Undergraduate Researcher Studied Ways to Enhance Gardner-Webb’s First-Year Experience

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Mallory Baucom ’19 Focused on Making Program a More Collaborative Effort

Mallory Baucom was a Summer Scholar at Gardner-Webb University for the summer of 2019. She poses with a copy of GWU's honor code.BOILING SPRINGS, N.C.—Mallory Baucom, of Indian Trail, North Carolina, hopes that the research she conducted through the Gardner-Webb University Undergraduate Research Scholars Program, will make a difference for future GWU students.

Baucom, who graduates in December 2019 with a degree in psychology and a minor in discipleship studies, was one of 15 GWU students who received a research grant during the summer term. Students work 40 hours a week for five weeks on their projects, which they are required to present in a professional forum. Each one had a faculty mentor or collaborator who worked with them.

“My research topic was first-year programs and seminars and their effectiveness,” Baucom shared. “I chose this topic, because I have been a part of Gardner-Webb’s First-Year Experience (FYE) program for the past two years as a peer leader and as a co-representative on the First-Year Programs Committee. The first year of college is crazy, stressful, and very influential regardless of whether a person is a traditional student coming from a traditional high school or someone coming with transfer credit or duel enrollment. I wanted to help make the experience more enjoyable for students without making it any less effective.”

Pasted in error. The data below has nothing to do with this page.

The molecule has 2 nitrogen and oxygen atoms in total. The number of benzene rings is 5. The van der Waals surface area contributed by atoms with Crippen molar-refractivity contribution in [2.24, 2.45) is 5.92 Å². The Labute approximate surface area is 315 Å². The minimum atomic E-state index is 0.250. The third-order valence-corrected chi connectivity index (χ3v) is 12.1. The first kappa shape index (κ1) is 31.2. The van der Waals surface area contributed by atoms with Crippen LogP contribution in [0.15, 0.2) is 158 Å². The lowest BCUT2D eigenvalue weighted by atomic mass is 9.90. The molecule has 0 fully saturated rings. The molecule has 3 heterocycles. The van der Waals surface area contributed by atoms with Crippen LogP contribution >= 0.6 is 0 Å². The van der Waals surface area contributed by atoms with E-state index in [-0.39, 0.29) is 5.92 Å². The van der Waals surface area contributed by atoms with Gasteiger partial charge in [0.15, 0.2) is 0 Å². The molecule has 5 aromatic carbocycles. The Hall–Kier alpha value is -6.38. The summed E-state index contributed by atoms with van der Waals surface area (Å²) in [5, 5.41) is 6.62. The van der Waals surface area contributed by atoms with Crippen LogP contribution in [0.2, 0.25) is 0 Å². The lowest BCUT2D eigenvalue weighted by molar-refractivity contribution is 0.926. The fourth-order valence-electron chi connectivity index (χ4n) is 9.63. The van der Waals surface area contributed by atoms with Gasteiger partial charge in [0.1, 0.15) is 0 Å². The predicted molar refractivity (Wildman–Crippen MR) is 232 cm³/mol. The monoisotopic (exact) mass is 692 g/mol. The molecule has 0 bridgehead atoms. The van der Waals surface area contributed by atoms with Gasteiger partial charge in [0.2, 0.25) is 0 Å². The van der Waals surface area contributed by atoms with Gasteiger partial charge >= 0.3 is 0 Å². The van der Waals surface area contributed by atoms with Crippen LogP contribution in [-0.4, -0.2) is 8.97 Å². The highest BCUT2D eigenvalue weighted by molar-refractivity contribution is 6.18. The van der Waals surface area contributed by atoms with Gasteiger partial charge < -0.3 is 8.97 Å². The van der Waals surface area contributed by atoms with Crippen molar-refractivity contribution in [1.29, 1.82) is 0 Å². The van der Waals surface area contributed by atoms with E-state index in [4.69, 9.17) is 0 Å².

Peer Leaders are upperclassmen who co-teach the Dimensions of University Life (UNIV 111) and First-Year Experience (UNIV 101) courses, and make themselves available throughout the school year. “I love that I get to be in a position to help guide fellow students along in their experience,” Baucom observed. “I also appreciate the professional development opportunities I have through being a peer leader. I think it has given me opportunities to grow as a professional and to positively impact other students.”

Baucom’s mentor was Jessica Herndon, former FYE director at Gardner-Webb. “She helped me navigate through some of the research and helped to connect me with other people and resources,” Baucom related. “I relied on primary accounts and case studies of FYE programs at other colleges and universities. The biggest challenge I faced was sorting through the sea of available information on FYE courses and programs to find the relevant information for my research.”

From her research, Baucom has created a proposal that she will present to GWU President Dr. William M. Downs, GWU Provost and Executive Vice President Dr. Ben Leslie and other administrators. “I think we have an opportunity to reach out to other offices and departments and make the first-year experience more impactful,” she stated. “The FYE is more than just one office and a director.”

Baucom plans to continue her education by earning a master’s in social work or public health. She would like to work as a school social worker or with the Department of Social Services in foster care. Her research pushed her out of her comfort zone, and she gained confidence when approaching professionals. “I have communicated with faculty at different universities because of this research,” she asserted. “I attended a conference where I was only one of two students there and the rest were faculty members. I am a better individual getting ready to enter the professional workforce because of my undergraduate research.”

Learn more about GWU’s Undergraduate Research Program.

Located in the North Carolina foothills, Gardner-Webb University is a private, Christian, liberal arts university. Gardner-Webb emphasizes a strong student-centered experience and rigorous academics to prepare students to become effective leaders within the global community. Ignite your future at Gardner-Webb.edu.